The Real Deal New York

China’s effort to fill empty houses has created a wild cycle of debt

Cities have been buying surplus apartments from developers over past three years
October 13, 2017 10:30AM

Aerial view of downtown Tangshan in China (Credit: Getty Images)

An attempt by the Chinese government to fill empty apartments is pushing indebted cities farther into debt.

Over the past three years, more than 200 Chinese cities have been buying surplus apartments from developers and moving in families who live in neighboring villages or on condemned city blocks, a program it plans to continue through 2020, according to the Wall Street Journal. Local governments spent more than $100 billion in 2016 alone to either buy housing or subsidize purchases.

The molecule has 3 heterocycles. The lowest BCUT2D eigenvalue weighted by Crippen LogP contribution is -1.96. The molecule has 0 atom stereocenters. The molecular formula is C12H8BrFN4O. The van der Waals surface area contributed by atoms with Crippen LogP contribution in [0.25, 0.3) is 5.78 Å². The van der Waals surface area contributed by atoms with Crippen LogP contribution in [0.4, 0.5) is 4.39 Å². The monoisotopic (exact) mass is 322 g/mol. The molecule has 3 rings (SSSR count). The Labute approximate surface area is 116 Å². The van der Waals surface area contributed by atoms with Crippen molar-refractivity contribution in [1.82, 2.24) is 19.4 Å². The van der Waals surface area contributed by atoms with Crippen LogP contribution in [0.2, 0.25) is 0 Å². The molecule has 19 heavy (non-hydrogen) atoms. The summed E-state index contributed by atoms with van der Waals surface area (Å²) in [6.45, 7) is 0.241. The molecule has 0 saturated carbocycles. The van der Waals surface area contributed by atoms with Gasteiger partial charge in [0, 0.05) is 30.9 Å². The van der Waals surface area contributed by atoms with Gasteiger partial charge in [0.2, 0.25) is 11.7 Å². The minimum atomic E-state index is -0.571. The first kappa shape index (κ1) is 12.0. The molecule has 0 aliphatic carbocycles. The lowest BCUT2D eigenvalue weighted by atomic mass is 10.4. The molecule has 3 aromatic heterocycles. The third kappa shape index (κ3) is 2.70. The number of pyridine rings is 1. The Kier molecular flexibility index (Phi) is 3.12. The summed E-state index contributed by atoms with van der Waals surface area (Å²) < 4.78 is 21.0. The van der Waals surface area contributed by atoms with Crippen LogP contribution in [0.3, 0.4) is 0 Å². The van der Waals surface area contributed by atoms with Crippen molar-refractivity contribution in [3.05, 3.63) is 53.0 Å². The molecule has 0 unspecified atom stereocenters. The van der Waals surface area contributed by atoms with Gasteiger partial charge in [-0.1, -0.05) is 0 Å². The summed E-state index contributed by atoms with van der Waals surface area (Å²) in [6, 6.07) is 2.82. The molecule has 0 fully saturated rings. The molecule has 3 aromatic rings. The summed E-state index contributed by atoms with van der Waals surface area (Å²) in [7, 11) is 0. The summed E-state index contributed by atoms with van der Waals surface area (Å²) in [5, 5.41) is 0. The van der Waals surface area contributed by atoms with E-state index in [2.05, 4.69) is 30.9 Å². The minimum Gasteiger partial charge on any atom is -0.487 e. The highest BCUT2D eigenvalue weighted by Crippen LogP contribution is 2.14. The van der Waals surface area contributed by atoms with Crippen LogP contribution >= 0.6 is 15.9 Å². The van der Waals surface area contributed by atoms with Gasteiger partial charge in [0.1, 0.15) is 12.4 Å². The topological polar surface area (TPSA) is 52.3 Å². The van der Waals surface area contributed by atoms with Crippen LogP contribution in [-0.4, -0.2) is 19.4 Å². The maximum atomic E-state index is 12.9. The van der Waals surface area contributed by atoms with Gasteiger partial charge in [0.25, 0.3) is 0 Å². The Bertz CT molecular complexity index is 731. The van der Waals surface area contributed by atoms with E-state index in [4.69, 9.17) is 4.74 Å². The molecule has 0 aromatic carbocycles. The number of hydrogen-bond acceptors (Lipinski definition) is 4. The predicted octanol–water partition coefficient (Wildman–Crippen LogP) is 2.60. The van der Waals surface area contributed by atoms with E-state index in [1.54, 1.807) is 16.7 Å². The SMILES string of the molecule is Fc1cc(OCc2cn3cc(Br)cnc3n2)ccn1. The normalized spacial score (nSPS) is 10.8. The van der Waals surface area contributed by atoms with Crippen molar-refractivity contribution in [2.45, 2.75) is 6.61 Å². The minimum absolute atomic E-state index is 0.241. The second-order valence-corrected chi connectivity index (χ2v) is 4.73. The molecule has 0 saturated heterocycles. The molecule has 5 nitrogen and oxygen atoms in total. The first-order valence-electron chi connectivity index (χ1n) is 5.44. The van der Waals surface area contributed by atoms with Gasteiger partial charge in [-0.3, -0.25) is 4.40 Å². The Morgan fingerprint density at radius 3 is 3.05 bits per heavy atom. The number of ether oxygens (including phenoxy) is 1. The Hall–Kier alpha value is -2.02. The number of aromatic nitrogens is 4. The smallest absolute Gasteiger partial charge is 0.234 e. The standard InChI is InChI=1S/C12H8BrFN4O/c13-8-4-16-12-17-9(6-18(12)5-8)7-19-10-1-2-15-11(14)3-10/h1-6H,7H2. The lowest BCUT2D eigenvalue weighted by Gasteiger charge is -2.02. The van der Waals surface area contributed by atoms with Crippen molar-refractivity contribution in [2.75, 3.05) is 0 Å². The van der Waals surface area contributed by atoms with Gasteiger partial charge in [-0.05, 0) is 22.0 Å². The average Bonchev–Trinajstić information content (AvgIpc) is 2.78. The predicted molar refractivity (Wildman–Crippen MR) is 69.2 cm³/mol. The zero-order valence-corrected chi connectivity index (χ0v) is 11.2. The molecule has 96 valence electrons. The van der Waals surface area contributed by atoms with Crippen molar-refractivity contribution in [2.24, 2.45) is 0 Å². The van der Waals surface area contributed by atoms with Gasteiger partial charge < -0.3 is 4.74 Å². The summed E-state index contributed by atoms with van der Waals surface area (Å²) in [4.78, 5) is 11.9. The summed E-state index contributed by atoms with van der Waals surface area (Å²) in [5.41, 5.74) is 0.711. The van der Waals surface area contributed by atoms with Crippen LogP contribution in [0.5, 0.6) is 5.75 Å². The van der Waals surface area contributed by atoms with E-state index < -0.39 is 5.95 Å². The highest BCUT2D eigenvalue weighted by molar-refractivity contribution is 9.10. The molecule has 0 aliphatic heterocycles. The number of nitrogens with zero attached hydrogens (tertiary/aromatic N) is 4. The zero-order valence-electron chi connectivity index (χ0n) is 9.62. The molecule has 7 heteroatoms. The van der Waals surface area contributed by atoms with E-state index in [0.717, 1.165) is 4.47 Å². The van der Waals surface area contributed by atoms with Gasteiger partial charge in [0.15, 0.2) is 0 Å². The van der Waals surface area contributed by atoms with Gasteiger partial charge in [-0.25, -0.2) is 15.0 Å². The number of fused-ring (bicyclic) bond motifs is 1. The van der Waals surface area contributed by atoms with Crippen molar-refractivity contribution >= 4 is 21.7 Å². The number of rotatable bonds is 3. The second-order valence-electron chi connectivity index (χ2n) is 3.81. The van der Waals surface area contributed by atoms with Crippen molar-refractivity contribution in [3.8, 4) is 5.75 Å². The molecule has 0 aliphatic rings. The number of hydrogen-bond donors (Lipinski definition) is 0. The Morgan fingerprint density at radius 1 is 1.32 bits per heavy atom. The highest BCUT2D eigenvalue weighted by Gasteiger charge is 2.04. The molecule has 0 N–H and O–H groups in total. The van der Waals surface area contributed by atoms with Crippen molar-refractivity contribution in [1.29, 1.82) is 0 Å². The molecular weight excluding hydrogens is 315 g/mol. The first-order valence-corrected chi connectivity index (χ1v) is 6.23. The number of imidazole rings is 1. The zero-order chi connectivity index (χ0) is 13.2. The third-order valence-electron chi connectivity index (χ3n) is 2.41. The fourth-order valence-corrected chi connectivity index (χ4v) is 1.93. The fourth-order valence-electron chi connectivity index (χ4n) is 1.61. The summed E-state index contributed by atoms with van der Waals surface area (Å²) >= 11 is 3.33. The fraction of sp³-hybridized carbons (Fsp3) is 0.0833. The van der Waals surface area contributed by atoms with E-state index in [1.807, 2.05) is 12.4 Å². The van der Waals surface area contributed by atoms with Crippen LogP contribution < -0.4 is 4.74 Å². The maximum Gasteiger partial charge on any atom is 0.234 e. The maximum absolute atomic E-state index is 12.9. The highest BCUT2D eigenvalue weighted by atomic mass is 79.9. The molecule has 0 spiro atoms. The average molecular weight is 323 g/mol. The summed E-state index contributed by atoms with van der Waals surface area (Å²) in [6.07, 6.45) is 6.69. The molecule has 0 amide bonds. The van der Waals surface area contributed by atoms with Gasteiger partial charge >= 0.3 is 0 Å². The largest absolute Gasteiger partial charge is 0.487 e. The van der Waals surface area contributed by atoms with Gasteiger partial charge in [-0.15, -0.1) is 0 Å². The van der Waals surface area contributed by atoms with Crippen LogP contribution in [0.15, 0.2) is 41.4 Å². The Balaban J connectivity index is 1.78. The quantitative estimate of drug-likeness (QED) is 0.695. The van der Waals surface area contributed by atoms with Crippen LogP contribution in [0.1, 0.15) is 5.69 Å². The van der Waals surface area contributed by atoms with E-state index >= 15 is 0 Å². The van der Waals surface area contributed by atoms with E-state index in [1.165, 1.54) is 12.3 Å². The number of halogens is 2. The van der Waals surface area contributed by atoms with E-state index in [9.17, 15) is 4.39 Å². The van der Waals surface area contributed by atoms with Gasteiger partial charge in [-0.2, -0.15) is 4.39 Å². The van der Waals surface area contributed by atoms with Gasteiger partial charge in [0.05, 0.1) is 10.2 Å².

The central government is supporting this strategy through bank lending, and it has helped give the property market a boost, which makes up a third of China’s economic growth.

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However, the strategy is undergirded by debt: cities borrow from state banks to pay for the subsidies and purchases, and they pay back the loans by selling more land to developers, who then build more housing and accumulate more debt, prompting another bailout from the state.

Local governments borrowed 972.5 billion yuan last year from the government’s main housing lender, which was nine times higher than three years earlier. More than half of those loans went to housing purchases or subsidized buying, while the rest funded government-built houses.

The country’s deputy housing minister Lu Kehua defended the program in May, saying it has “played a positive role in steady economic growth.”  [WSJ]Eddie Small